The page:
Volume 34 - Article 10 | Pages 285–320 Editor's Choice

Childhood socioeconomic status, adult socioeconomic status, and old-age health trajectories: Connecting early, middle, and late life

By Zachary Zimmer, Heidi Hanson, Ken Smith

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Date received:19 Jan 2015
Date published:12 Feb 2016
Word count:6109
Keywords:aging, Charlson comorbidity index (CCI), early life conditions, group based trajectory modeling, morbidity, Nam–Powers–Boyd Occupational Status Scale, older adults, socioeconomic status, trajectories
Additional files:readme.34-10 (text file, 1 kB)
 computer code (text file, 8 kB)


Background: The paper advances literature on earlier-life socioeconomic status (SES) and later-life health in a number of ways, including conceptualizing later-life health as a developmental process and relying on objective rather than retrospective reports of childhood and adult SES and health.

Methods: Data are from the Utah Population Database (N=75,019), which contains variables from Medicare claims, birth and death certificates, and genealogical records. The morbidity measure uses the Charlson Comorbidity Index. SES is based on converting occupation to Nam-Powers scores and then dividing these scores into quartiles plus farmers. Analyses are conducted in two steps. Group-based trajectory modeling estimates patterns of morbidity and survival and divides the sample into sex-specific groups ordered from least to most healthy. Multilevel ordered logistic regression incorporating Heckman selection predicts group trajectory membership by SES in adulthood conditioned upon childhood SES.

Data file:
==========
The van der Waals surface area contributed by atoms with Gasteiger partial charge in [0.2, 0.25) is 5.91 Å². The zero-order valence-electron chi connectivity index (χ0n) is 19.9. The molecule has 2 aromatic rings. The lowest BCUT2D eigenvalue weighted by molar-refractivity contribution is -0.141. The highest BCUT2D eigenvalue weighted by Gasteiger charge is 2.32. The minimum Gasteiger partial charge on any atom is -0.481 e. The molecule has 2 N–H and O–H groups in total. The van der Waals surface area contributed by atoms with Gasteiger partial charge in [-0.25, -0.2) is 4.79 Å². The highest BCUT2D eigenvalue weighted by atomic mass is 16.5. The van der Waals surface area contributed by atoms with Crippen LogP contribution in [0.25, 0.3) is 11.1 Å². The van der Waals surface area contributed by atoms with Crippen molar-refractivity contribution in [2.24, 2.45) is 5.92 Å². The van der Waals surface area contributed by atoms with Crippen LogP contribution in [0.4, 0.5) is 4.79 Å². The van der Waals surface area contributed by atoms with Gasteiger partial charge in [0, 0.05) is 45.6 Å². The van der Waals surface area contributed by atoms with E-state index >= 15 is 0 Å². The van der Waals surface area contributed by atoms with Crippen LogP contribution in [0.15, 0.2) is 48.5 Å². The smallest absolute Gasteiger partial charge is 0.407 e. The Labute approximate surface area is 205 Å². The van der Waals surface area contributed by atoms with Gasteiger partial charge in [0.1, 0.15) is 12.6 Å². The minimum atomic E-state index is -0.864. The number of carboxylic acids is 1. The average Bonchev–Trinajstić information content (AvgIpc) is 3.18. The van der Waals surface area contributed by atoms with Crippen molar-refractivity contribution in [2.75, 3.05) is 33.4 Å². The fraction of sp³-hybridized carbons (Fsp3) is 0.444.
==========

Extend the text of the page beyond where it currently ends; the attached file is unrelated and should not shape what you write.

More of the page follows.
Results: Higher SES in childhood is associated with membership in groups that have more favorable morbidity trajectories and survival probabilities. SES in adulthood has additive impact, especially for females. For example, if a female is characterized as being in the lowest SES quartile during childhood, her probability of having the most favorable health trajectory improves from 0.12 to 0.17 as her adult SES increases from the lowest to highest quartile.

Conclusions: Results suggest both childhood and adult SES independently impact upon old-age health trajectories.

Author's Affiliation

Zachary Zimmer - Mount Saint Vincent University, Canada [Email]
Heidi Hanson - University of Utah, United States of America [Email]
Ken Smith - University of Utah, United States of America [Email]

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